Maintaining a backup DNS server is an example of prudent planning, even if you don’t run a major website. With backup DNS, you can ensure the timely delivery of your e-mail if your server should ever go down, or if you use an external e-mail service such as Google Apps. It will also give your visitors an entirely different error message when your site is down– a connection failure message as opposed to your site not being found.

Backup DNS servers are quite easy to set up. You can use one of the many backup services on the Internet, or you can arrange your own backup servers, configuring the zone files appropriately. But one of the most important adjustments that needs to be made is often overlooked: adjustment of your named.conf file, which controls your nameserver, which in turn is the heart of your server.

It is important to pay attention to this adjustment, because if your named.conf file is not configured correctly, you could be exposing your zone files to prying eyes. These zone files contain all the technical information for your website, and in the wrong hands, combined with access to your registrar, could cause severe security issues.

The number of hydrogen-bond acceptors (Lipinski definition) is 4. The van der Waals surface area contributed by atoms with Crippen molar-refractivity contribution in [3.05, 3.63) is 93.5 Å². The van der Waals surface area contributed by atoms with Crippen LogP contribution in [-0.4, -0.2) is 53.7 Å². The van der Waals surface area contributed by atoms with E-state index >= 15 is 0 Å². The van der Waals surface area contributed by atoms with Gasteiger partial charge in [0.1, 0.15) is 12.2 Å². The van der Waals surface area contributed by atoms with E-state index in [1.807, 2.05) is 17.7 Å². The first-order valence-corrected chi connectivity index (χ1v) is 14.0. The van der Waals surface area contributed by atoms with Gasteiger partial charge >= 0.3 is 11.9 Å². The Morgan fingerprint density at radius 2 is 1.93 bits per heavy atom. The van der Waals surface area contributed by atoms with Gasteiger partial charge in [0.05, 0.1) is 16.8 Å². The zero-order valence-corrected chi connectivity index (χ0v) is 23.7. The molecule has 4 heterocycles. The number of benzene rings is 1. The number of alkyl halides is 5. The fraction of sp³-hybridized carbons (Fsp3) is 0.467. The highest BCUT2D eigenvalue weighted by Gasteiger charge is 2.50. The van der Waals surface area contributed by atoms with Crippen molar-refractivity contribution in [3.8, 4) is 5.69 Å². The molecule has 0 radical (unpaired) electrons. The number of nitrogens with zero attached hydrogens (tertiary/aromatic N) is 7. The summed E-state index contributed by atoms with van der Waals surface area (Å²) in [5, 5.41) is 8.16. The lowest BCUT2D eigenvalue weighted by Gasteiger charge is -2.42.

Locate your named.conf file (/etc/named.conf), and open your favourite text editor. Look for these lines, which should be at the top of the file, in the options stanza.

allow-transfer { XXX.XXX.XXX.XXX; };
allow-recursion { localnets; };

What you’ll be doing is allowing a zone file transfer, and you’ll notice in the brackets is room for an IP number. This will be the IP number of the server that will be holding your backup DNS files. If you’ll have multiple backup servers, then separate the IP numbers by semicolons.

Conversely, you can use this feature to lock down your server, preventing any server from transferring your zone files, if you don’t expect to have a backup DNS service. In that event, simply place the word “none” in between the brackets, as shown below:

allow-transfer { “none”; };

The value of a backup DNS server is great, but the value of a secure server is even greater. By limiting the IP numbers that can have access to your zone files, you will help ensure the total security of your server. It’s imperative to switch this value to either “none,” or associated IP addresses, because the default is to allow all servers to be able to transfer your zone files, and from a security standpoint, that is not a wise choice at all.